A maker of history

Remembering Paula Hyman.

Courtesy Stanley Rosenbaum

Courtesy Stanley Rosenbaum

Professor Paula Hyman, a pioneer of American Jewish women's history, died in December. View full image

It was my junior year, but I did a sophomoric thing. In hopes of meeting some comely young Jewish women, I signed up for a course called Women and Judaism, taught by a professor named Paula Hyman. The odds were good—three men and nine women in a small seminar room—but, alas, no romance came of it. Instead, I got an introduction to one of the professors who would change my intellectual life. After a semester in Hyman's rigorous class, reading texts from biblical times through Third Wave feminism, I was more certain than ever that I wanted to attend graduate school in religious studies. Three years later, I was back at Yale for a doctorate, and Paula was one of my advisers. Later, she was my neighbor in the Westville section of New Haven, and I would see her every Saturday at Beth El–Keser Israel, the synagogue where she was a stalwart.

Paula, who died on December 15 at the age of 65 after battling cancer over several decades, was the Lucy Moses Professor of Modern Jewish History. But she did not just teach history; she made history. As a brilliant Radcliffe alumna doing graduate work in the mid-1970s, she and several other women were instrumental in pressuring the Conservative movement of Judaism to give women equal roles in the synagogue service. When in 1985 the movement ordained its first female rabbi, Paula and her cohort deserved much of the thanks. Her early scholarship was on French Jewry, but it was her pioneering work on gender, in books like Gender and Assimilation in Modern Jewish History, that changed the field of Judaic studies. "The field of American Jewish women's history as a scholarly enterprise owes its origins to Paula Hyman," Hasia R. Diner, the New York University historian, told the New York Times.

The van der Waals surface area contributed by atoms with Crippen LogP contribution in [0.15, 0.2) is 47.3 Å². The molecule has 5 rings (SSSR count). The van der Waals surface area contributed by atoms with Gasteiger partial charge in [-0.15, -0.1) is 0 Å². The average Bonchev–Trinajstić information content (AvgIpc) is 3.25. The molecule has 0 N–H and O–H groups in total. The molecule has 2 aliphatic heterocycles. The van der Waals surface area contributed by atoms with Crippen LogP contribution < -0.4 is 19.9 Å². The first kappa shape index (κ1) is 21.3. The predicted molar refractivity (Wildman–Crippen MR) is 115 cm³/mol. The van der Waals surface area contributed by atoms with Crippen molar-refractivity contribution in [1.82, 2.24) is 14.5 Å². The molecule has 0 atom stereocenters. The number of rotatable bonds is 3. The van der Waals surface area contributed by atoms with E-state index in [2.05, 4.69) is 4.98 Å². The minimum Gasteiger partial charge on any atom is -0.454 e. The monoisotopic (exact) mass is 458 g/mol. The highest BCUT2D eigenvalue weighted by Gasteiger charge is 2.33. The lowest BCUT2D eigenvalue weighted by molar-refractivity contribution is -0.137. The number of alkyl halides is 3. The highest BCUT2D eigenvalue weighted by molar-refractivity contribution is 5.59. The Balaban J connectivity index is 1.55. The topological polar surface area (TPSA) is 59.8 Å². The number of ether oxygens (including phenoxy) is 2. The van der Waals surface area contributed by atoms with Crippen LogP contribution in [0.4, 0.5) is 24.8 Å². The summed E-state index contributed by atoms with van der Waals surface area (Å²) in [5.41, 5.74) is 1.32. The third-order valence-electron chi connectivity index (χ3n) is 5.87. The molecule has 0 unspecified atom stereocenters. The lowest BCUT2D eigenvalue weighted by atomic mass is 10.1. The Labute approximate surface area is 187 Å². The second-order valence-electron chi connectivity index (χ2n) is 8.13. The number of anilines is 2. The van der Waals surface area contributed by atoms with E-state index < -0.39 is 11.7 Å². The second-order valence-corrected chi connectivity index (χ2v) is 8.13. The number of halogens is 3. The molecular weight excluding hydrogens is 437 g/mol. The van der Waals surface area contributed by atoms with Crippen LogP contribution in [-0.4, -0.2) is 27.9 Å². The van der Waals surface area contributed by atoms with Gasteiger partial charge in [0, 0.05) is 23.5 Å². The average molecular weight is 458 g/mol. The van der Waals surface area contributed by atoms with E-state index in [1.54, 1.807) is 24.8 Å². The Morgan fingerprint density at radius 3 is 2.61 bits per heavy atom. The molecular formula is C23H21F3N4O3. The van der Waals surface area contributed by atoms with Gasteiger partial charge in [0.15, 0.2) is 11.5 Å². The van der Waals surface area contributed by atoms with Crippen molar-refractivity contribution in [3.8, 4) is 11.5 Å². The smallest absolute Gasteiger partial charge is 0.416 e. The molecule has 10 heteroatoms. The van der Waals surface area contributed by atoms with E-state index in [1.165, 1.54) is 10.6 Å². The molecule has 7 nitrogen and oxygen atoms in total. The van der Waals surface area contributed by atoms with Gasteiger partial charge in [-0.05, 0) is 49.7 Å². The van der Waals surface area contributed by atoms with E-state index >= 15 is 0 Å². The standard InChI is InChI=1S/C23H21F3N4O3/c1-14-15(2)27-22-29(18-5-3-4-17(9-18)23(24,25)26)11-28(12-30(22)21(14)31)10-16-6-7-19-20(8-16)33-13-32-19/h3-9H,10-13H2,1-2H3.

Her influence ripples on. Her former graduate students are teaching across the United States. She leaves a husband, two daughters, and two grandchildren. The grandchildren are twins, a boy and a girl—whose status in the Jewish world is far more equal than it would have been without their grandmother.  


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